What a difference three years can make, in 2013 cattle and crop prices were climbing to record highs. Agriculture and rural America was thriving on an unprecedented wave of record high prices for grain and livestock. Everyone knew it wouldn’t last forever, but the speed to which it came crashing down in 2016 was just as unprecedented. So what happened? The opinions and reasons are as varied as the landscape that makes up rural America. So how do we prepare for 2017 and weather this storm?
Strategic Planning: 10-Step Process
Strategic planning is an often used buzzword in the industry, but strategic planning does contain the tools for a ranch manager to navigate through this time of uncertainty and market volatility. Strategic and scenario planning in ranching is a 10-step process as described in the Strategic Scenario Planning in Ranching: Managing Risk in Dynamic Times handbook.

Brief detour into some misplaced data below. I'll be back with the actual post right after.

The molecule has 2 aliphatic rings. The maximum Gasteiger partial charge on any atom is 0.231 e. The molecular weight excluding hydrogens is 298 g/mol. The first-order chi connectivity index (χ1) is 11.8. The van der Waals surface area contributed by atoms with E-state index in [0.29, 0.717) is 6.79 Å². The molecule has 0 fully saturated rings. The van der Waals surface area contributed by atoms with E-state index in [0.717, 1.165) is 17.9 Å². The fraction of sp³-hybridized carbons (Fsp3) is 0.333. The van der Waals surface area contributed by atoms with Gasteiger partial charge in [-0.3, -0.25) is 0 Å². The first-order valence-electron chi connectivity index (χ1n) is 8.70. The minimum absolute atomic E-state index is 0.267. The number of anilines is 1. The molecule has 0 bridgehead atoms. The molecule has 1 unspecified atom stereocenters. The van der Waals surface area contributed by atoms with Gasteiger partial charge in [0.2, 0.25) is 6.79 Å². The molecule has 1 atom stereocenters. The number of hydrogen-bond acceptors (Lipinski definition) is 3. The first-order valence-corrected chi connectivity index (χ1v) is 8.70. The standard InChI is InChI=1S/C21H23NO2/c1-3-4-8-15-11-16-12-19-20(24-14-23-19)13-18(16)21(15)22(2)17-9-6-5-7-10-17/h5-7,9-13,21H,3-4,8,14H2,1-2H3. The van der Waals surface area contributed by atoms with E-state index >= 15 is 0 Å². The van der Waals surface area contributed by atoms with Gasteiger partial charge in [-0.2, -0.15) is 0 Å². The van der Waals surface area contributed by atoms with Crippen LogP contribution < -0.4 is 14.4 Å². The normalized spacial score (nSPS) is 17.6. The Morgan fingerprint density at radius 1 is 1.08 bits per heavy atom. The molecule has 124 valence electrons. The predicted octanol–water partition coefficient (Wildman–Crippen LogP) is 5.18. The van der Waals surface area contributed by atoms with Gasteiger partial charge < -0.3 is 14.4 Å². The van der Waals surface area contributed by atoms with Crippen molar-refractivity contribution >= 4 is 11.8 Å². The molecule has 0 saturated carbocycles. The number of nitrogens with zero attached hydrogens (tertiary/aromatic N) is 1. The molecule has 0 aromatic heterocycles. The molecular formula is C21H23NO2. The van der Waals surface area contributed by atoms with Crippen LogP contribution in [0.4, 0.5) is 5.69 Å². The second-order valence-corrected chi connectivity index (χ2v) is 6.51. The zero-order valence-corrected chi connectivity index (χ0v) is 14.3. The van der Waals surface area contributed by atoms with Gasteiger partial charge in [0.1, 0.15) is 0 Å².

- Assess current situation and inventory of ranch resources.
- Conduct SWOT analysis.
- Establish a vision for the ranch.
- GAP analysis
- Strategies to close the gap.
- Describe multiple scenarios.
- Select and evaluate the most-probable scenarios.
- Determining Strategies with the highest likelihood of success.
- Implementation of the strategic plan
- Monitor performance with the Balanced Scorecard.
Each of the above steps will be covered in depth in subsequent SDSU Extension resources. Although the 10-step process may look daunting, it is an excellent opportunity to take a hard in-depth look at your operation. The process may reveal unforeseen opportunities and unlock the potential of the operation while better positioning the ranch when conditions and markets improve.
The Bottom Line
The strategic and scenario planning process works very effectively regardless the size of the ranch operation. Small family farms to large corporate operations have taken advantage of this process.
Many challenges face the ranching industry at this time and many more are on the horizon, however, by implementing a strategic plan, a ranch manager will be better positioned to manage risk and meet those challenges today and into the future.
Source: Sean Kelly, South Dakota State University Extension